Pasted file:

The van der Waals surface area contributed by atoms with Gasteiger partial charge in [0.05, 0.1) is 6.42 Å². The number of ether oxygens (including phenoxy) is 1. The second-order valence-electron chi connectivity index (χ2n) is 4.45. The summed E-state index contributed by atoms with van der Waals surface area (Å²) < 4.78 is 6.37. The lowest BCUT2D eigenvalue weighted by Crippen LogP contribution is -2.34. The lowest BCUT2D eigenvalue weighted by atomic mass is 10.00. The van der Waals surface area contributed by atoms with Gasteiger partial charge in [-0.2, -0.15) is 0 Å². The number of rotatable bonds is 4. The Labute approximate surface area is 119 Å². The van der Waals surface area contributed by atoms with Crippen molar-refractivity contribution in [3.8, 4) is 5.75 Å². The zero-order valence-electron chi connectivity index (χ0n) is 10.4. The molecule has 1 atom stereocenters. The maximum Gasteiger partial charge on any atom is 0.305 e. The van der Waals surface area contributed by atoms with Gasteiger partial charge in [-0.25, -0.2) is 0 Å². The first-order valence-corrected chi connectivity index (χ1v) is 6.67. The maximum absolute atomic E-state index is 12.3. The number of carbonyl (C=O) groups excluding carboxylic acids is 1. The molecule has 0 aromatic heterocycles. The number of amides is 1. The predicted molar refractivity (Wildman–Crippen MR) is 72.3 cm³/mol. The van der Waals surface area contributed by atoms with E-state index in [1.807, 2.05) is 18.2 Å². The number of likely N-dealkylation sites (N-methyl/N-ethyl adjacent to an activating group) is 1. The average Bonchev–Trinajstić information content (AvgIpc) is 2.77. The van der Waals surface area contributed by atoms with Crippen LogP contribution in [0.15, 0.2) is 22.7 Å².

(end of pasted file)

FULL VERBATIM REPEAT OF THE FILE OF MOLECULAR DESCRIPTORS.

The van der Waals surface area contributed by atoms with Gasteiger partial charge in [0.05, 0.1) is 6.42 Å². The number of ether oxygens (including phenoxy) is 1. The second-order valence-electron chi connectivity index (χ2n) is 4.45. The summed E-state index contributed by atoms with van der Waals surface area (Å²) < 4.78 is 6.37. The lowest BCUT2D eigenvalue weighted by Crippen LogP contribution is -2.34. The lowest BCUT2D eigenvalue weighted by atomic mass is 10.00. The van der Waals surface area contributed by atoms with Gasteiger partial charge in [-0.2, -0.15) is 0 Å². The number of rotatable bonds is 4. The Labute approximate surface area is 119 Å². The van der Waals surface area contributed by atoms with Crippen molar-refractivity contribution in [3.8, 4) is 5.75 Å². The zero-order valence-electron chi connectivity index (χ0n) is 10.4. The molecule has 1 atom stereocenters. The maximum Gasteiger partial charge on any atom is 0.305 e. The van der Waals surface area contributed by atoms with Gasteiger partial charge in [-0.25, -0.2) is 0 Å². The first-order valence-corrected chi connectivity index (χ1v) is 6.67. The maximum absolute atomic E-state index is 12.3. The number of carbonyl (C=O) groups excluding carboxylic acids is 1. The molecule has 0 aromatic heterocycles. The number of amides is 1. The predicted molar refractivity (Wildman–Crippen MR) is 72.3 cm³/mol. The van der Waals surface area contributed by atoms with E-state index in [1.807, 2.05) is 18.2 Å². The number of likely N-dealkylation sites (N-methyl/N-ethyl adjacent to an activating group) is 1. The average Bonchev–Trinajstić information content (AvgIpc) is 2.77. The van der Waals surface area contributed by atoms with Crippen LogP contribution in [0.15, 0.2) is 22.7 Å².